Tyre Derived Fuel reducing greenhouse gas emissions in Australia

A new report prepared for Australian Tyre Recyclers Association (ATRA), “Carbon Value Proposition, Resource Recovery using Tyre Derived Fuels”, states that replacing one tonne of black coal with one tonne of TDF can save emissions of up to 1.05 tonnes of CO2-e into the atmosphere.

“This is good news for the environment when you consider the majority of used passenger and truck tyres in Australia are converted into a TDF and exported to high-end industrial facilities such as cement kilns and paper manufacturing plants in Japan and South Korea,” says ATRA Executive Officer Robert Kelman, adding:

“We could be using this fuel here and banking the greenhouse gas savings in Australia, after all there is no shortage of used passenger and truck tyres. The extremely high calorific value of TDF, makes it an attractive alternative fuel on an international scale and may ultimately be eligible domestically for energy efficiency or low emission credits”.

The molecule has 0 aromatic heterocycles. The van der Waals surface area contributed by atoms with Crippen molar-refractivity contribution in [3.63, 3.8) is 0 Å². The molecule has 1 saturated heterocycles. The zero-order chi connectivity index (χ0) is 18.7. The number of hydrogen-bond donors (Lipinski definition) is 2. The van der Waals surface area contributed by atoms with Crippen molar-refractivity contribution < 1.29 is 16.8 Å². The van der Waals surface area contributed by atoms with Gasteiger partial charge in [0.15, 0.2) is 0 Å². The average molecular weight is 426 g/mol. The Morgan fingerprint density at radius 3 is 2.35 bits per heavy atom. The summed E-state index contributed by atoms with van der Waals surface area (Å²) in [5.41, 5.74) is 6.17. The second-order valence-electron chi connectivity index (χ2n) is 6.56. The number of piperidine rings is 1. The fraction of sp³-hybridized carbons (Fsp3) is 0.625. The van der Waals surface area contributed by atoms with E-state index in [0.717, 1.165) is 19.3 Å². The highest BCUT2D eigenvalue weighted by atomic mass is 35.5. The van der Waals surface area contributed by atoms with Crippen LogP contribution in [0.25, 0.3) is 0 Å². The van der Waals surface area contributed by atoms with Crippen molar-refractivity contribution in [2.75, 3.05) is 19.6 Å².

“Tyre-derived fuels address a challenging waste problem as well as providing a low carbon fuel at a cheaper rate than coal, even in Australia,” Jim Fairweather, CEO of Australia’s leading tyre recycler, Tyrecycle observed, continuing: “ATRA members export around 145,000 tonnes of TDF per year, which could increase further if a domestic market was established and greater access was given to tyres on mining sites and other tyre stockpiles”.

ATRA members are responsible for 95 per cent of Australia’s used tyre recycling activity, also producing rubber crumb for sports fields, soft fall playgrounds, adhesives, rubber matting and civil construction applications. Each year, 23 million of approximately 50 million end-of-life tyre units in Australia are made available for recycling. ATRA members recycle approximately 20.5 million of these annually. The remainder are generally stockpiled or exported as whole baled tyres, causing biosecurity and environmental risks for receiving countries. End-of-life mine tyres are almost universally buried onsite.

You can read the full report here: TDF report full.

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